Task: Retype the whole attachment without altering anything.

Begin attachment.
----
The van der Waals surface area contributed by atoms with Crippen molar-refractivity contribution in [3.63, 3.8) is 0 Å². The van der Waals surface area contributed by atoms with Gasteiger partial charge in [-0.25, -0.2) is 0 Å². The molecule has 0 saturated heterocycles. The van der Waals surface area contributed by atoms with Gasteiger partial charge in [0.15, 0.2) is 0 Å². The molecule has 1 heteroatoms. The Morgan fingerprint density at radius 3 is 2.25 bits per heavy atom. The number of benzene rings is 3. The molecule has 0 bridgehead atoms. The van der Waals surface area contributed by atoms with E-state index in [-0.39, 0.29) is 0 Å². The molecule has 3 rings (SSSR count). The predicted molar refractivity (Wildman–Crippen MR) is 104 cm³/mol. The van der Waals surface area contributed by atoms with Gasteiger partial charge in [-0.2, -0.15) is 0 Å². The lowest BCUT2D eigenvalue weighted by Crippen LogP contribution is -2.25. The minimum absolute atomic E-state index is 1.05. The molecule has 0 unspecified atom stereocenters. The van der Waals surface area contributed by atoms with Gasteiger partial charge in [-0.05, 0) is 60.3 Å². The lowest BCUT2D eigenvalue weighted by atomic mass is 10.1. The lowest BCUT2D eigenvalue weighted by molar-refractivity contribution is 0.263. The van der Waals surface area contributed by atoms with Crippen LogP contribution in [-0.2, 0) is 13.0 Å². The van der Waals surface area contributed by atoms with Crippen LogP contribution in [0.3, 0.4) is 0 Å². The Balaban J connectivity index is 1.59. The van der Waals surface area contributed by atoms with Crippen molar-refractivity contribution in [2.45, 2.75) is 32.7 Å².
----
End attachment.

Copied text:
The van der Waals surface area contributed by atoms with Crippen molar-refractivity contribution in [3.63, 3.8) is 0 Å². The van der Waals surface area contributed by atoms with Gasteiger partial charge in [-0.25, -0.2) is 0 Å². The molecule has 0 saturated heterocycles. The van der Waals surface area contributed by atoms with Gasteiger partial charge in [0.15, 0.2) is 0 Å². The molecule has 1 heteroatoms. The Morgan fingerprint density at radius 3 is 2.25 bits per heavy atom. The number of benzene rings is 3. The molecule has 0 bridgehead atoms. The van der Waals surface area contributed by atoms with E-state index in [-0.39, 0.29) is 0 Å². The molecule has 3 rings (SSSR count). The predicted molar refractivity (Wildman–Crippen MR) is 104 cm³/mol. The van der Waals surface area contributed by atoms with Gasteiger partial charge in [-0.2, -0.15) is 0 Å². The lowest BCUT2D eigenvalue weighted by Crippen LogP contribution is -2.25. The minimum absolute atomic E-state index is 1.05. The molecule has 0 unspecified atom stereocenters. The van der Waals surface area contributed by atoms with Gasteiger partial charge in [-0.05, 0) is 60.3 Å². The lowest BCUT2D eigenvalue weighted by atomic mass is 10.1. The lowest BCUT2D eigenvalue weighted by molar-refractivity contribution is 0.263. The van der Waals surface area contributed by atoms with Crippen LogP contribution in [-0.2, 0) is 13.0 Å². The van der Waals surface area contributed by atoms with Crippen LogP contribution in [0.3, 0.4) is 0 Å². The Balaban J connectivity index is 1.59. The van der Waals surface area contributed by atoms with Crippen molar-refractivity contribution in [2.45, 2.75) is 32.7 Å².